“It really does create a big problem,” says Elizabeth Fernandez, the coalition’s communications manager. “President Obama did a lot of deportations. But under Obama, the focus was on deporting people with criminal backgrounds. Now, it’s indiscriminate.”
As of 2014, approximately 20 percent of Florida’s population—850,000 people—were undocumented immigrants. Some Florida cities have declared themselves “sanctuary cities,” and have refused to cooperate with ICE in detaining non-criminal undocumented immigrants. The Florida Immigration Coalition has issued a travel advisory for immigrants, including a map that designates which regions most likely to cooperate with ICE. Jacksonville, which is not a sanctuary city, is flagged as a “moderate risk.”
Even though Jacinta and little José are American citizens, Jacksonville’s immigration policy affects them. They, too, have been separated from a parent.
According to Helena, José grew up in a small village with eight brothers and a single mother. His father was murdered by a rival family clan when José was seven. As a teenager, José tried to find work to help his mother, who still had young children at home. But jobs and money were scarce, and the violence omnipresent; when José left home headed for the border, no one tried to stop him. He walked across the desert and crossed into the U.S. unnoticed, eventually landing in Florida, where some family members lived. He began working in construction and sending home money to his mother. Soon he found Helena.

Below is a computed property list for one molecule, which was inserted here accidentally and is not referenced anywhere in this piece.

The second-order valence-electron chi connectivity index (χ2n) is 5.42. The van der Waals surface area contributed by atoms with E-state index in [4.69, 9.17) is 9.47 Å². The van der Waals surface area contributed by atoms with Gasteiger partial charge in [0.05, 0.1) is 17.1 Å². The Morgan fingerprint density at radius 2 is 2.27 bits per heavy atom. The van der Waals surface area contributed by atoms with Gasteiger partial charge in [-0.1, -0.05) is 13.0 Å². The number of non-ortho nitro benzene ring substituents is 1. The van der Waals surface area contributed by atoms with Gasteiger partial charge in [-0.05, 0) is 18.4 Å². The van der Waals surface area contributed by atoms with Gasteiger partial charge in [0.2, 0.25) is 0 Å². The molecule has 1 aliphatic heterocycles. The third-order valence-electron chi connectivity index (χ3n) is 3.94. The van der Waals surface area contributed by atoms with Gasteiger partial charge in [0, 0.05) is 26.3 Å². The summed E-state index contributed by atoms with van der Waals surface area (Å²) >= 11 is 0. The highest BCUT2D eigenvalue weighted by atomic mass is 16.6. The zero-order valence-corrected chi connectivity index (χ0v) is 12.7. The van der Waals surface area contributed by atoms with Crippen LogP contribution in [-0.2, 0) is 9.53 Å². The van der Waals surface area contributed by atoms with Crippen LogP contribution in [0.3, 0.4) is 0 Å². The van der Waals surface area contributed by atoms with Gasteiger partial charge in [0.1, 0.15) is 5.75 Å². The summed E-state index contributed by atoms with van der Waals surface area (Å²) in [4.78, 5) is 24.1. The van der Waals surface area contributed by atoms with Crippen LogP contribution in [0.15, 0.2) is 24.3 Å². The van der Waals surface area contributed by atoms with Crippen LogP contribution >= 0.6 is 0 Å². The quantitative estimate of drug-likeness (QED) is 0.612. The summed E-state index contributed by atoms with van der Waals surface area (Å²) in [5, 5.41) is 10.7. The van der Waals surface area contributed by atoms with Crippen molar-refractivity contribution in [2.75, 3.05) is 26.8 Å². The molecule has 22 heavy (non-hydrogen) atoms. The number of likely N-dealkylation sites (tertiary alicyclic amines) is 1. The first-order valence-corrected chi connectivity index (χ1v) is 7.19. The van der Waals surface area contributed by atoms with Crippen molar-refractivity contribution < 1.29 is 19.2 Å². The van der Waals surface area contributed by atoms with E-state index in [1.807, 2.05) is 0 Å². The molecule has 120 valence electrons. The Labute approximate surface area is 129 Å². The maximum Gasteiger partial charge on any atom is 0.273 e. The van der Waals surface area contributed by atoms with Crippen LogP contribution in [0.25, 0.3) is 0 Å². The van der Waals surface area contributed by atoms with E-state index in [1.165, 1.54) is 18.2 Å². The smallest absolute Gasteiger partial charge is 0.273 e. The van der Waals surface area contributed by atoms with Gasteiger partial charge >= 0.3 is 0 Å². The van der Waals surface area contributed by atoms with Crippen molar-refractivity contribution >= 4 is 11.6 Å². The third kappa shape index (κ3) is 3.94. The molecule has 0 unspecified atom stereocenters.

Helena had left home at age 15. She had lived in a village not far from José’s home; they had met each other on the basketball court during childhood games. She, too, was raised by a single mother. Her father, she says, was an alcoholic and homeless. Helena grew up with her mother and siblings in a single room with a portable stove.